PABLO PICASSO (1881-1973)
PABLO PICASSO (1881-1973)
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Artist's Resale Right ("Droit de Suite"). Artist's… Read more PROPERTY FROM A PRIVATE COLLECTION, NEW YORK
PABLO PICASSO (1881-1973)

Tête

Details
PABLO PICASSO (1881-1973)
Tête
signed and dated '15.8.72. Picasso' (upper left)
charcoal and wash on paper
25 ½ x 19 ½ in. (64.8 x 49.5 cm.)
Executed on 15 August 1972
Provenance
Galerie Louise Leiris, Paris, by whom acquired directly from the artist.
Shoneman Galleries, Inc., New York.
Acquired from the above by the present owner on 10 December 2003.
Literature
C. Zervos, Pablo Picasso, vol. 33, Oeuvres de 1971 à 1972, Paris, 1978, no. 503, pl. 173 (illustrated).
Exhibited
Paris, Galerie Louise Leiris, Picasso, 172 Dessins en noir et en couleurs, 21 Novembre 1971 - 18 Août 1972, December 1972 - January 1973, no. 166, p. 112 (illustrated).
Special Notice

Artist's Resale Right ("Droit de Suite"). Artist's Resale Right Regulations 2006 apply to this lot, the buyer agrees to pay us an amount equal to the resale royalty provided for in those Regulations, and we undertake to the buyer to pay such amount to the artist's collection agent.
This lot has been imported from outside of the UK for sale and placed under the Temporary Admission regime. Import VAT is payable at 5% on the hammer price. VAT at 20% will be added to the buyer’s premium but will not be shown separately on our invoice.

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Lot essay

…the last seven years of Picasso’s life constituted a Great Late Phase, one in which he felt free to do whatever he wanted, in whatever way he wanted, regardless of correctness, political, social, or artistic.”

John Richardson

Aged 90, Picasso was, at the time he executed the present composition, still working with an indefatigable zeal. Residing with his wife, Jacqueline Picasso in their large home in the south of France, known as Notre-Dame-de-Vie, the artist was living in more or less seclusion, rarely travelling and entertaining only intimate groups of close friends when he so desired. Having said this, Picasso’s last years were amongst his most productive, resulting in bold, stylistically vigorous works as he sought to fight the marching of the clock: 'I have less and less time,’ he would say ‘and I have more and more to say’ (J. Richardson, Late Picasso: Paintings, Sculpture, Drawings, Prints 1953-1972, exh. cat., London, 1988, p. 85).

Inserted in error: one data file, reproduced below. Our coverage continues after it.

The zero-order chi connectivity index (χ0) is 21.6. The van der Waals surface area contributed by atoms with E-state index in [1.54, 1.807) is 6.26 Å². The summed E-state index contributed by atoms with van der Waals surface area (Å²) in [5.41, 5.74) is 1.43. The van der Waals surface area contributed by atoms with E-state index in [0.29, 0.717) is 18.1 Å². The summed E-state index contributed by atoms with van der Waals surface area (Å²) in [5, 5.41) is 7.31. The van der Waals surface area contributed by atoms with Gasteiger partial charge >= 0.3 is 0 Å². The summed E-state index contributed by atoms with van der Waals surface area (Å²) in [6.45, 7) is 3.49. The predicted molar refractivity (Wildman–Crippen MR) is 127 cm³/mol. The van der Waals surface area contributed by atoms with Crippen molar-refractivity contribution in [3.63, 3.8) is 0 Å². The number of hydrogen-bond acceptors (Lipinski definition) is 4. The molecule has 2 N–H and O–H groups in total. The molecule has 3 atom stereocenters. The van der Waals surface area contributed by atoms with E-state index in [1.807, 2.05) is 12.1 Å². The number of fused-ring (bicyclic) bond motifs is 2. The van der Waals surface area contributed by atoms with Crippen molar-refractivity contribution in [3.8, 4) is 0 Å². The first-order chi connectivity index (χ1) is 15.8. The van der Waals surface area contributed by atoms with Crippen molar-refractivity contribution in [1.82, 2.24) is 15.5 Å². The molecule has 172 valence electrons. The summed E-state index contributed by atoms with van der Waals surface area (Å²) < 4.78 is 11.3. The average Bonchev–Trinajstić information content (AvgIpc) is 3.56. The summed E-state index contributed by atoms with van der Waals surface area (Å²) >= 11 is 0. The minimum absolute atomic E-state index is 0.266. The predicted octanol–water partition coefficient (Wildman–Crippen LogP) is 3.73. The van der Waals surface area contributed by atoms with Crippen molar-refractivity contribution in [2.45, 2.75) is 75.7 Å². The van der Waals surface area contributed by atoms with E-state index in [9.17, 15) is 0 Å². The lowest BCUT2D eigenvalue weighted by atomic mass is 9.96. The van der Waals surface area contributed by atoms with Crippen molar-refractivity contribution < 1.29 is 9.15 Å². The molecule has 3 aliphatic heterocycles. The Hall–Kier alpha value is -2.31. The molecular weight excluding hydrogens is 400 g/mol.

It was drawing which served as a vehicle for the artist’s meandering thoughts, desires and his vivid imagination at this time; as he stated, 'I spend hour after hour while I draw, observing my creatures and thinking about the mad things they’re up to; basically it’s my way of writing fiction' (ibid., p. 29).


Executed in August 1972, Tête is one of a group of images of men that Picasso created during this period, often taking on different guises: many of these appeared to be evolutions of the theme of the painter and his model, upon which Picasso had recently focussed, but also included a number of related images of men either smoking, or showing a bearded figure, bald or, like in the present work, with hair.

Picasso’s confrontation with the human face, which makes him into the great portrait-painter of the twentieth century, brings him back to a confrontation with himself, the painter, young or old.”

Marie-Laure Bernadac
image
Pablo Picasso, Buste d’homme, 1906-1907. Musée Picasso, Paris. Artwork: © Succession Picasso/DACS, London 2021. Photo: © RMN-Grand Palais (Musée national Picasso-Paris) / Mathieu Rabeau.

There is an element of self-portraiture to them, a notion that is reinforced in the present work by the distinctive hair line, so reminiscent of the artist's own. It recalls the depiction of Picasso's hair in the series of early self-portraits executed in 1906, one of which, currently in the collection of the Musée Picasso in Paris, still remained in Picasso’s studio in Mougins during the 1970s.

image
Buste d’homme hanging in Picasso’s studio at Notre-Dame-de-Vie, Mougins, 1967. Photograph by Edward Quinn. Artwork: © Succession Picasso/DACS, London 2021. Photo: Edward Quinn, © edwardquinn.com

Picasso's pictures are often palimpsests, filled with layers of meaning and implications. In this series of portraits, executed towards the end of his life, the artist appears to be looking both forwards and backwards, reflecting on his youth while also contemplating his present, and future, self.

image
Present lot illustrated.

Lot Essay Header Image: Present lot illustrated (detail).

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